This 3D printer uses paper as the ink

Have you ever seen a paper airplane quite like this?

Mcor paper airplane

This solid model was created using a 3D printer - no folding required.

Most 3D printers work by laying down layers of a resin or heated plastic material to gradually render a 3D object created by a 3D modeling program. But Mcor Technology's Matrix 3D printer uses paper as the "ink." The technology is a greener way to build 3D prototypes than plastic-jet printers and other 3D printing technologies, and for design shops that keep their 3D printers busy, operating costs can be substantially lower.

Mcor, based in Ireland, has been selling the technology in Europe since 2008, but just began marketing it in the U.S. last year. So far, McCormack says, the company has placed a few hundred machines with architects and product design engineers and is hoping it will catch on in the U.S. as a greener, and lower-cost alterative to the traditional 3D printing technologies.

How it works

Mcor Technologies' Matrix 3D printer builds an object, such as the model airplane shown above, one sheet at a time. It interleaves sheets of everyday office printer paper with layers of an adhesive that binds them. As the object rises up from the print surface (it takes 10 sheets of paper to build up 1 millimeter of height), tungsten carbide blades sculpt away excess paper that is not part of the design, creating a finished object up to 400 cubic inches in size.

Objects can be rendered in color by varying the color in the paper bin.

Mcor color tires

Mcor markets the technology as a green alternative, since it doesn't use plastic or resins to create the object. Also, other technologies for rending 3D objects typically require a post-processing step to remove excess build and support material. That might involve blowing away a powder residue, soaking the object in a dipping station filled with water or  solvent, or using some sort of cutter (see the recent story on 3D printing technologies and the 3D printer technology comparison chart).

With output from the Matrix printer, excess paper surrounding the object can be quickly pulled away with your fingers, and the waste product can be tossed into the paper recycle bin.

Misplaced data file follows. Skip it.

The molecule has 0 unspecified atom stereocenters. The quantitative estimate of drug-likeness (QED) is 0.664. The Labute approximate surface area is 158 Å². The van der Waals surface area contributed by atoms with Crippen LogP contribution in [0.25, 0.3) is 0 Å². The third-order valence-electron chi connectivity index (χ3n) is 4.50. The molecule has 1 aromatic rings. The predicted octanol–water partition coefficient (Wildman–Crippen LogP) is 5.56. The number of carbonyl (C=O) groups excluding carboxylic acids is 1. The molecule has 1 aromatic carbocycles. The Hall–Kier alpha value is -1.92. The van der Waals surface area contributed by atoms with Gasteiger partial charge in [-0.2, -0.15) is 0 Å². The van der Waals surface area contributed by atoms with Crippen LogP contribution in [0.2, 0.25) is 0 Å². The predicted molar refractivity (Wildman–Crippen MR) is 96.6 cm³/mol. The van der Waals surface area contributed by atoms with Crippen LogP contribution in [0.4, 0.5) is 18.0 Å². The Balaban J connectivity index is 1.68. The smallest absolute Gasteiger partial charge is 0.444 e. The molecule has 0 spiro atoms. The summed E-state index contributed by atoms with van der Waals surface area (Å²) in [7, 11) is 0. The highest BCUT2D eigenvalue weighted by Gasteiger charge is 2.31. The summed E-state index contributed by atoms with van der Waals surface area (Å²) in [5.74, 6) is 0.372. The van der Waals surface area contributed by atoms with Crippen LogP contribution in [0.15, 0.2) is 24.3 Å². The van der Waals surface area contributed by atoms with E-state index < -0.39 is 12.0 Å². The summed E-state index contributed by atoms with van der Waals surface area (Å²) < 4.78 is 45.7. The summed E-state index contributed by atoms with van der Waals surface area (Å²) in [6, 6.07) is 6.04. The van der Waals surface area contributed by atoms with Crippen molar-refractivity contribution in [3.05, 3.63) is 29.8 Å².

"We use a water-based adhesive, it's extremely low cost to make the parts and its the most eco-friendly technology," says Dr. Conor MacCormack, CEO and cofounder. The technology, he says, has been especially popular with architectural firms, which use it for building models.

"We're very interested in sustainability," says James Russell, CAD advisor at the Rapidform department at the Royal College of Art (RCA) in London. His organization acts as a service bureau for students that need to render 3D objects they have designed.

The value proposition

Mcor's 3D printing technology isn't the only thing that's unique about the offering. While its competitors first sell the printer and then sell a lucrative stream of consumables, Mcor offers a subscription service. The 1-year service plan costs $16,000 -- about where purchase prices for most industrial grade 3D printers start -- but includes use of the machine as well as unlimited carbide blade replacements and adhesives. You supply the paper.

The primary advantage of the technology is the total operating cost, says Russell. RCA's in-house service bureau offers students a wide range of 3D printing technologies. "We have two Zcorp printers and we spend almost $1,800 a month on materials," and the cost per month for plastic jet printers is even more, he says (see the feature comparison table for a description of these printing technologies). The Matrix, he says, might cost one tenth the price to operate.

On the down side, a finished product using Mcor's process has about 1/10th the strength of the ABS plastic parts created by plastic jet printers, and the compressed paper parts can be relatively heavy. It's not a fit for every 3D printing application, Russell says. For example, the technology also doesn't work as well with models that have thin walls of less than 2mm, sections with pipes or rods in them, or circular cross-sections, he says. But RCA students do use the Matrix for "a multitude" of different components.

RCA students typically to use the printer to create early prototypes. "Many students have to do five or six iterations and they don't want an expensive technology to do that," he says. So they start with the Matrix before moving to more expensive 3D printing processes for general assembly or destructive testing of objects.

The sustainability angle is nice, but MacCormack knows that cost savings are what sells. Customers, he says, like the idea of a fixed price. "No one else does this in the 3D printing space," he says. But if Mcor's technology catches on, that could change in a hurry.

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